Back up = accumulate and delay due to excess
A road can be backed up, a toilet can be backed up (blocked so that the water can’t go down), or a schedule can be backed up.
For example, if you have a store that gets a LOT of orders around Christmastime, the extra volume may “back up” the schedule so that there are delays in shipping out the orders.
#6 – BLOW UP
A – “The factory blew up due to a gas leak – three people were killed.”
Blow up = explode
B – “The CEO blew up when he found out that his mistake had lost the company a billion dollars.”
Blow up = “explode” in anger; get extremely angry very quickly
#7 – GIVE AWAY
A – “If you haven’t worn a piece of clothing in more than a year, you should give it away.”
Give away = give something to someone for free
B – “I don’t want to give away the end of the movie; you’ll have to see it for yourself.”
Give away = reveal secret information
Typically used for giving away the ending to movies/books, or giving away company secrets.
#8 – WORK OUT
A – “I need to lose weight, so I’m going to work out at least three times a week.”
Work out = exercise
Can refer to any type of exercise – done with only your body, or with weights or machines, or running, sports, etc.
B – “There were a number of problems during the project, but everything worked out in the end.”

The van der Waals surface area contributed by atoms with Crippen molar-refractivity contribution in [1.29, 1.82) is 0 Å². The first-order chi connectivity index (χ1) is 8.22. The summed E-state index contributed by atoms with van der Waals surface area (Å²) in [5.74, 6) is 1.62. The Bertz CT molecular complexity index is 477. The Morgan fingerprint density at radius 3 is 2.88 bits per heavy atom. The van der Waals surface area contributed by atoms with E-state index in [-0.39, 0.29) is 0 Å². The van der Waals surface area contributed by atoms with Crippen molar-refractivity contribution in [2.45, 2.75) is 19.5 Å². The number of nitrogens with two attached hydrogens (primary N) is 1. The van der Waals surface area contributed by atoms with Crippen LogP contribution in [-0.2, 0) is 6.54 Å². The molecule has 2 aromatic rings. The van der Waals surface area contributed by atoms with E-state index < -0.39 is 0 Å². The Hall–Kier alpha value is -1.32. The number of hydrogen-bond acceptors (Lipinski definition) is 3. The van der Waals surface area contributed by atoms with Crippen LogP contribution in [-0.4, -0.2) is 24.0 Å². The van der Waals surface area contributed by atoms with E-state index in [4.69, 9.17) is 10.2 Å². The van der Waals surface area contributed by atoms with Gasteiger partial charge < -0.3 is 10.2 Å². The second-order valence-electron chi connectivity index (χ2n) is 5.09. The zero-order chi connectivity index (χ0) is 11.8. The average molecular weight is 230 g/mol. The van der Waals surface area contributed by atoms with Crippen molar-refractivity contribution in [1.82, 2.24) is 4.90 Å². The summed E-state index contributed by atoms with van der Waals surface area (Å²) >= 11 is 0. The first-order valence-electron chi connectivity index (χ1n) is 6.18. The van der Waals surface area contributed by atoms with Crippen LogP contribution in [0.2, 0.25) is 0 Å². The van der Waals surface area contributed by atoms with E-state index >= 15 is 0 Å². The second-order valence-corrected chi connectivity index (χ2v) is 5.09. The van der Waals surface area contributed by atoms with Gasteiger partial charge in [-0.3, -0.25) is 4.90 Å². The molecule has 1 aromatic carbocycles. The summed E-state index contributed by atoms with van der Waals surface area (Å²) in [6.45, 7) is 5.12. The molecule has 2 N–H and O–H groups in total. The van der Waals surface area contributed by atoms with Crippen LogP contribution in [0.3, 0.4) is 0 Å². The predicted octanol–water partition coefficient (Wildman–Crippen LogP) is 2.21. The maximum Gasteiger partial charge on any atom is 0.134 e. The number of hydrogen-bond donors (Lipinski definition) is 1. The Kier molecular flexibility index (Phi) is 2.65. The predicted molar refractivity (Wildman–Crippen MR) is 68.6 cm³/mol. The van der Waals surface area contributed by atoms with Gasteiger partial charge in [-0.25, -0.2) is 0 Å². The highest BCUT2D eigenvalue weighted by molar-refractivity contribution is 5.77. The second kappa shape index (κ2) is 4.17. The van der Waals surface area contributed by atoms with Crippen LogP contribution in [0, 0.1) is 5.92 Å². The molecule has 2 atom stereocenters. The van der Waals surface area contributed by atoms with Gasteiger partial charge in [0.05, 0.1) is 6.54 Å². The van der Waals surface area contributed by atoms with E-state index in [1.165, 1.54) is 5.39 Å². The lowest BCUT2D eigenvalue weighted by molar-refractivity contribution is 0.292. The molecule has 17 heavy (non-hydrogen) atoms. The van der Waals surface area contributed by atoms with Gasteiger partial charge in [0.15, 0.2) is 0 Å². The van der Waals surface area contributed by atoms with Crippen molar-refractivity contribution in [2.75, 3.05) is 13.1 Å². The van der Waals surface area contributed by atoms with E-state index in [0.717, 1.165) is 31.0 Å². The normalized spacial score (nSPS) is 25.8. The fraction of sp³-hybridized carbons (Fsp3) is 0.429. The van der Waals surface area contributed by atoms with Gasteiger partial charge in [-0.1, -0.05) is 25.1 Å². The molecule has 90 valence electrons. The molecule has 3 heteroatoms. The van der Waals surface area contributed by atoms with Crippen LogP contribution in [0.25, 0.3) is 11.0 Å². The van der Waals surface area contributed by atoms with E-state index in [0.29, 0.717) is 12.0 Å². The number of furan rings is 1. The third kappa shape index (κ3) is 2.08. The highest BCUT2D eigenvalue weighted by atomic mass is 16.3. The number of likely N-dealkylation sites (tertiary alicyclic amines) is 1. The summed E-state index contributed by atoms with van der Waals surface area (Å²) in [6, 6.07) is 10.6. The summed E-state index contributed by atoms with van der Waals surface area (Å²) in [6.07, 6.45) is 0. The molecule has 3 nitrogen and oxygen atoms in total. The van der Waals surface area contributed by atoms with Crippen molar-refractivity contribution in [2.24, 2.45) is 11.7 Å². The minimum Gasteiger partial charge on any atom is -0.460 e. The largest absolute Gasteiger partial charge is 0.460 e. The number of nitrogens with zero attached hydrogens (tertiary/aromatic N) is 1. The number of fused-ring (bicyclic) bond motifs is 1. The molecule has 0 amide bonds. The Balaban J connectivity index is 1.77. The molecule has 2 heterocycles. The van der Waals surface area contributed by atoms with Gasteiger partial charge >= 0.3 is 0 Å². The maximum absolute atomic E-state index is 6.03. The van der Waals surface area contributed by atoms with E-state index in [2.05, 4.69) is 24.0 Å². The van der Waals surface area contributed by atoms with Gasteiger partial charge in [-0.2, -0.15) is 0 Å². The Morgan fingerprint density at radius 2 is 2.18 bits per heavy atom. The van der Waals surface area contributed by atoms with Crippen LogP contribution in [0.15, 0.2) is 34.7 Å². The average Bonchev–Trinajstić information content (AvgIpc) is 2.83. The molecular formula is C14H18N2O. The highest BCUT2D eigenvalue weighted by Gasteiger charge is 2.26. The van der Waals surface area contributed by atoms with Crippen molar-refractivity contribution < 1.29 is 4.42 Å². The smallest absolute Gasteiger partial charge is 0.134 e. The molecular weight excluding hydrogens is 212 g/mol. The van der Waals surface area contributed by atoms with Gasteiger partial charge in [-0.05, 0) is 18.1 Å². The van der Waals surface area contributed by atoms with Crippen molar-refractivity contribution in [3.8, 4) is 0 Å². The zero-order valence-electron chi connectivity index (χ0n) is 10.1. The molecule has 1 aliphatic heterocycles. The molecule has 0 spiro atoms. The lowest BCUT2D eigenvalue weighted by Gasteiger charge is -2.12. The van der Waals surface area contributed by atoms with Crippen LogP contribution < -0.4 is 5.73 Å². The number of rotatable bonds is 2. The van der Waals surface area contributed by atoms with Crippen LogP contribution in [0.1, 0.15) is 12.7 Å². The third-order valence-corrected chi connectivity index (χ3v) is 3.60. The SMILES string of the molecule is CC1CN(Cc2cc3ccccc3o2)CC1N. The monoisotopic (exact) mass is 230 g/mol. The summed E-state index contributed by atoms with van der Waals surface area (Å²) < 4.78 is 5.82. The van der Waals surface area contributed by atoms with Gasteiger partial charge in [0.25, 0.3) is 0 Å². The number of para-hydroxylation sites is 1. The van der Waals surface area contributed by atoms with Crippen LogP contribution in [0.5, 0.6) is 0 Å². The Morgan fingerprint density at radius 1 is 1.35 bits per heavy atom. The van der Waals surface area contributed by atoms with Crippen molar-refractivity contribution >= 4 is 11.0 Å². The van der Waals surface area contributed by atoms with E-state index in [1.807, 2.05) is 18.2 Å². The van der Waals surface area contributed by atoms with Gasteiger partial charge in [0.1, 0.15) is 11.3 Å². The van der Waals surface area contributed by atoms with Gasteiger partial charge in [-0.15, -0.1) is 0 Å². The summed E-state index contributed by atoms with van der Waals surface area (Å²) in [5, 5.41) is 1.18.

Work out = resolve, have a positive outcome (usually after difficulties/challenges)
#9 – MAKE UP
A – “I didn’t know the answer to the question, so I just made something up.”
Make up = invent a story (not true)
Children often make up stories and imaginary friends; journalists should not make up facts – they should only report what’s true and confirmed!
B – “After not speaking to each other for a month, my daughter and her best friend finally made up.”
Make up = restore a good relationship after an argument or fight
C – “I bought my mother a nice gift to try to make up for missing her birthday party.”
Make up = compensate (for an error, bad behavior, etc.)
You can make up for a mistake or something bad you did; you can make it up to a person. If someone does something that upsets you, they might say, “How can I make it up to you?” wanting to do something good to balance out the bad thing.
Note: The word makeup (one word) refers to cosmetics.
#10 – PICK UP
A – “I picked up the toys that my kids left all over the floor.”
Pick up = take something with your hand and bring it up from a surface
B – “I’ll be back in an hour. I need to pick up a few things at the store.”
Pick up = buy (informal)
We use pick up for buying small, casual things. You pick up food, household items, etc. but you don’t pick up a new car or a diamond necklace, because those are major purchases that you need to think about and research.
C – “Sure, I can give you a ride. The concert starts at 8, so I’ll pick you up around 7:15.”
Pick up = get someone in your car, in order to take them to a place
The opposite is drop off. If your friend is arriving from a trip, you would pick him up at the airport and drop him off at his house.
D – “When we moved to Spain, my kids picked up Spanish within 3 months.”
Pick up = learn (usually quickly and casually, not in a formal classroom environment)
E – “Sales are slow over the summer, but they usually pick up around September.”
Pick up = increase/improve, usually after a period of decrease or no change.
Typically used for economy, sales, growth, speed